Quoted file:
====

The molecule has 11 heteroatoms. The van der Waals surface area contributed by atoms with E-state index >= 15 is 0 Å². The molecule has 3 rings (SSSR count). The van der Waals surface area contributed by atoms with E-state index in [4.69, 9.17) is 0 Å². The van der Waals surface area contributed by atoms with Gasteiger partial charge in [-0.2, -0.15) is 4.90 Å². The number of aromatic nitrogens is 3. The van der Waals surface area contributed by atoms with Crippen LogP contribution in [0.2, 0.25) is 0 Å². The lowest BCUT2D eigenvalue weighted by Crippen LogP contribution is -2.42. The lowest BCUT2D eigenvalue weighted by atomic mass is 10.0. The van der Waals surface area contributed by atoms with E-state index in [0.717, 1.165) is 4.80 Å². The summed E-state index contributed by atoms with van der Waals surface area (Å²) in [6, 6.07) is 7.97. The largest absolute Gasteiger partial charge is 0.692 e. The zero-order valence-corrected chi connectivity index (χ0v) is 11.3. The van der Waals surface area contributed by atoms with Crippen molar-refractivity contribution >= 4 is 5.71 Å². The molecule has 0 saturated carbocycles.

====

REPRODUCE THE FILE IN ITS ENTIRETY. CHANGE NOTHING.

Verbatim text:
The molecule has 11 heteroatoms. The van der Waals surface area contributed by atoms with E-state index >= 15 is 0 Å². The molecule has 3 rings (SSSR count). The van der Waals surface area contributed by atoms with E-state index in [4.69, 9.17) is 0 Å². The van der Waals surface area contributed by atoms with Gasteiger partial charge in [-0.2, -0.15) is 4.90 Å². The number of aromatic nitrogens is 3. The van der Waals surface area contributed by atoms with Crippen LogP contribution in [0.2, 0.25) is 0 Å². The lowest BCUT2D eigenvalue weighted by Crippen LogP contribution is -2.42. The lowest BCUT2D eigenvalue weighted by atomic mass is 10.0. The van der Waals surface area contributed by atoms with E-state index in [0.717, 1.165) is 4.80 Å². The summed E-state index contributed by atoms with van der Waals surface area (Å²) in [6, 6.07) is 7.97. The largest absolute Gasteiger partial charge is 0.692 e. The zero-order valence-corrected chi connectivity index (χ0v) is 11.3. The van der Waals surface area contributed by atoms with Crippen molar-refractivity contribution >= 4 is 5.71 Å². The molecule has 0 saturated carbocycles.